Show Summary Details

Page of

PRINTED FROM OXFORD HANDBOOKS ONLINE (www.oxfordhandbooks.com). © Oxford University Press, 2018. All Rights Reserved. Under the terms of the licence agreement, an individual user may print out a PDF of a single chapter of a title in Oxford Handbooks Online for personal use (for details see Privacy Policy and Legal Notice).

date: 12 July 2020

Abstract and Keywords

“Postcritical reading” slices across the dichotomy of sceptical detachment versus naïve absorption. Rather than interrogating what a text represents or fails to represent, it invites other questions: what does a text do? what does it set in motion? what ties a text to its readers? Such questions can do justice to the work of literature—the work that literature does, in the classroom and the world—while also leaving room for contingency and surprise. And here the language of attachment offers an alternative to the usual accounts (whether aesthetic or sociological) of why literature matters. Attachment, it should be emphasized, is not just a matter of feeling; it is also normative, involving questions of ethics or politics. In this sense, it allows us to look more closely at the similarities between academic criticism and lay reading, yet without denying their differences.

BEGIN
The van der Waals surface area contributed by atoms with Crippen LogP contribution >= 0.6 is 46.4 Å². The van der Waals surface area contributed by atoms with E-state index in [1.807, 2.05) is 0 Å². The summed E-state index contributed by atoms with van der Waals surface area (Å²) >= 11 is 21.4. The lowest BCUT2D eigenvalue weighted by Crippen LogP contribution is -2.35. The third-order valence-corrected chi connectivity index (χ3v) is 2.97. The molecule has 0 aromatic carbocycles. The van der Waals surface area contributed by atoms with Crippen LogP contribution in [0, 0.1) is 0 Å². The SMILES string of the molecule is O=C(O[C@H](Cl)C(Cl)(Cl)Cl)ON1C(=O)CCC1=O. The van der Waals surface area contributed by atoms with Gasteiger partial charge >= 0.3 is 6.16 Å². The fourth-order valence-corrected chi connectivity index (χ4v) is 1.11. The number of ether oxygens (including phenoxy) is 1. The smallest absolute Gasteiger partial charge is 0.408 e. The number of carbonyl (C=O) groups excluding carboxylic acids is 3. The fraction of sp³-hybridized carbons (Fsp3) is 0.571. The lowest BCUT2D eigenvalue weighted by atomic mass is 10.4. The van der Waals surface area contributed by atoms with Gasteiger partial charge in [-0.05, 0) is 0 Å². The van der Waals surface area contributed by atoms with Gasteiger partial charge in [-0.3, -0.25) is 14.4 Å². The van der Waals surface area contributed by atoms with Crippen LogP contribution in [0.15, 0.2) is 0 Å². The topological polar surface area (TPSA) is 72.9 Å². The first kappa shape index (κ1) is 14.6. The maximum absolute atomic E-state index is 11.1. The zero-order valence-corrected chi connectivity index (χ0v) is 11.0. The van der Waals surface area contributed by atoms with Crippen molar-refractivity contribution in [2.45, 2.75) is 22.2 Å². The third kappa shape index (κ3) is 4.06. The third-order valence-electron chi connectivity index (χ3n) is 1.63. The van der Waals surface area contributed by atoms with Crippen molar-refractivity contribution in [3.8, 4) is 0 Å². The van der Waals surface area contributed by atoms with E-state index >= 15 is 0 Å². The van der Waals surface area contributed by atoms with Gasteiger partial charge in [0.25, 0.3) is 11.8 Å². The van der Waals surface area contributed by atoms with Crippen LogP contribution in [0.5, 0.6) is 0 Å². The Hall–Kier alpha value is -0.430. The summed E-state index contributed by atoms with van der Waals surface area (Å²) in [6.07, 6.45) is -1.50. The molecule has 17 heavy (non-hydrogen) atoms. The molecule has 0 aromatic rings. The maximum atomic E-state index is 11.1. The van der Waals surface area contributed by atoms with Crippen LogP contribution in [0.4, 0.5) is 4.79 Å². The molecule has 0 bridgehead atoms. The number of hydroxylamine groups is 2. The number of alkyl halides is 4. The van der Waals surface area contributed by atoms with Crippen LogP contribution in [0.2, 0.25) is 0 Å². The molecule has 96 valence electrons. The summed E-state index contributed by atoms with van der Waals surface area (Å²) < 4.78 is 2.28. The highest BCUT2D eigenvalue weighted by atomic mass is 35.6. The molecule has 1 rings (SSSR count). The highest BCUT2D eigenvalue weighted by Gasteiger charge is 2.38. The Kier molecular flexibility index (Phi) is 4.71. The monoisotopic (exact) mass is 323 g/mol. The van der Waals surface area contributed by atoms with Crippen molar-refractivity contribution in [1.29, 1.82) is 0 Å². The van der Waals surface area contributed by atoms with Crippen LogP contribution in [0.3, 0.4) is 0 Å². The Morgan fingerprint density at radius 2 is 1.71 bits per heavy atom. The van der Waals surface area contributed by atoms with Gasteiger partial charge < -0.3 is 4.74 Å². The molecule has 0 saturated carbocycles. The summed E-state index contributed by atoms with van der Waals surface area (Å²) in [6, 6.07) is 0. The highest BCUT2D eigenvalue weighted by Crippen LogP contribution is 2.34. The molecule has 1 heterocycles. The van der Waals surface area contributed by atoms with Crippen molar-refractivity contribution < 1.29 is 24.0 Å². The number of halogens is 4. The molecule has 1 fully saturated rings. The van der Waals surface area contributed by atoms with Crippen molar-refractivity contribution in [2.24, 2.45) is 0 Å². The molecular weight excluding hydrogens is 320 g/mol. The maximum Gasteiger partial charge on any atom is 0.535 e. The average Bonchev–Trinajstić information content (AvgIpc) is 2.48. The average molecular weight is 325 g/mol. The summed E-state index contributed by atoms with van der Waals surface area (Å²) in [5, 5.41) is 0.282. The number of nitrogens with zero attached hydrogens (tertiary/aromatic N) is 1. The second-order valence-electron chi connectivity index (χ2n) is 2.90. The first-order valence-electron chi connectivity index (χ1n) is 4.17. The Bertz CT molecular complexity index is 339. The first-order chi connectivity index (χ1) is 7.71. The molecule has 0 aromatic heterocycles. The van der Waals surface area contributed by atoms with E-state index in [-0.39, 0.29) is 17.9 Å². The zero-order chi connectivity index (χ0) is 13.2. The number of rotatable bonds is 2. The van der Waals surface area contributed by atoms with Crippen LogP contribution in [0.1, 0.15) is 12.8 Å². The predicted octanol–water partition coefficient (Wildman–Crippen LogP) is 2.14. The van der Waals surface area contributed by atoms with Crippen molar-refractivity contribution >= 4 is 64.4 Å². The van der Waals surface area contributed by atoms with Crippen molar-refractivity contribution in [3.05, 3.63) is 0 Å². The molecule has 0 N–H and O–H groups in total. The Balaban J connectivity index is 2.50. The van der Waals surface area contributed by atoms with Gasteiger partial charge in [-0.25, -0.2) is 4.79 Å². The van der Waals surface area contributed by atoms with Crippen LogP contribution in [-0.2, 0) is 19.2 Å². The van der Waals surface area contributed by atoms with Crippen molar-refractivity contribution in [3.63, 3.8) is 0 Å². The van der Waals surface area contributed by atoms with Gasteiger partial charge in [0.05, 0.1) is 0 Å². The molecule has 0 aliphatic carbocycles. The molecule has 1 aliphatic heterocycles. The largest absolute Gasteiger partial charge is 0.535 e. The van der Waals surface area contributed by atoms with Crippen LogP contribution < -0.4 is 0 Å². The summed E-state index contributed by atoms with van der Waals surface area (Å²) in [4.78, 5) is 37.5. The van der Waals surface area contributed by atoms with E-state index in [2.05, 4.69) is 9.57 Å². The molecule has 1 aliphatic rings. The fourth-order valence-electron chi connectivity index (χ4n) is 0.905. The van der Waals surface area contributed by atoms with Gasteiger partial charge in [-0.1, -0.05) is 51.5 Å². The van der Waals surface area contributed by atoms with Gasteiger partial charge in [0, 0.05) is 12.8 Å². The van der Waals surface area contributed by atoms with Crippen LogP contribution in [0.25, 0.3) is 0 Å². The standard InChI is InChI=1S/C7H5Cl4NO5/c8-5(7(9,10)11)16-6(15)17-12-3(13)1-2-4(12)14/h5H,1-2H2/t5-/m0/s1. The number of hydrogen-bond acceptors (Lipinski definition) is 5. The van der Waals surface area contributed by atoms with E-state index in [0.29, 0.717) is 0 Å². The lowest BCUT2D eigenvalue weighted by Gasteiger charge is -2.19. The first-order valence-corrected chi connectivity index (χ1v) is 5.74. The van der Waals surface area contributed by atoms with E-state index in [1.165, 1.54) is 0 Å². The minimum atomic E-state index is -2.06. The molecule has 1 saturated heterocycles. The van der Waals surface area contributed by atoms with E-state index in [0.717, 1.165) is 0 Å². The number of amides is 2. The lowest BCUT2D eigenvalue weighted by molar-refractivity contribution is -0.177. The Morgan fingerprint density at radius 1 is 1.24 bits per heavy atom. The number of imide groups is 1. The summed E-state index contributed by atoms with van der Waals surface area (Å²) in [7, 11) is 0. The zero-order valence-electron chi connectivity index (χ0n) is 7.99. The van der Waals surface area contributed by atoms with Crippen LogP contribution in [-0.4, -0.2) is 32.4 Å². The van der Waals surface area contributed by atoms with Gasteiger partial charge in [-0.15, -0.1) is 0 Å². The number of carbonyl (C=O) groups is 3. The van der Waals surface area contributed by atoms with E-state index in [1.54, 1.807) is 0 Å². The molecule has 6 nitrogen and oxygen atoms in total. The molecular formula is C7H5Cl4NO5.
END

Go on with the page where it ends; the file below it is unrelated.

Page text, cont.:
Keywords: attachment, reading, Latour, love, postcritical, hermeneutics, identification

Access to the complete content on Oxford Handbooks Online requires a subscription or purchase. Public users are able to search the site and view the abstracts and keywords for each book and chapter without a subscription.

Please subscribe or login to access full text content.

If you have purchased a print title that contains an access token, please see the token for information about how to register your code.

For questions on access or troubleshooting, please check our FAQs, and if you can''t find the answer there, please contact us.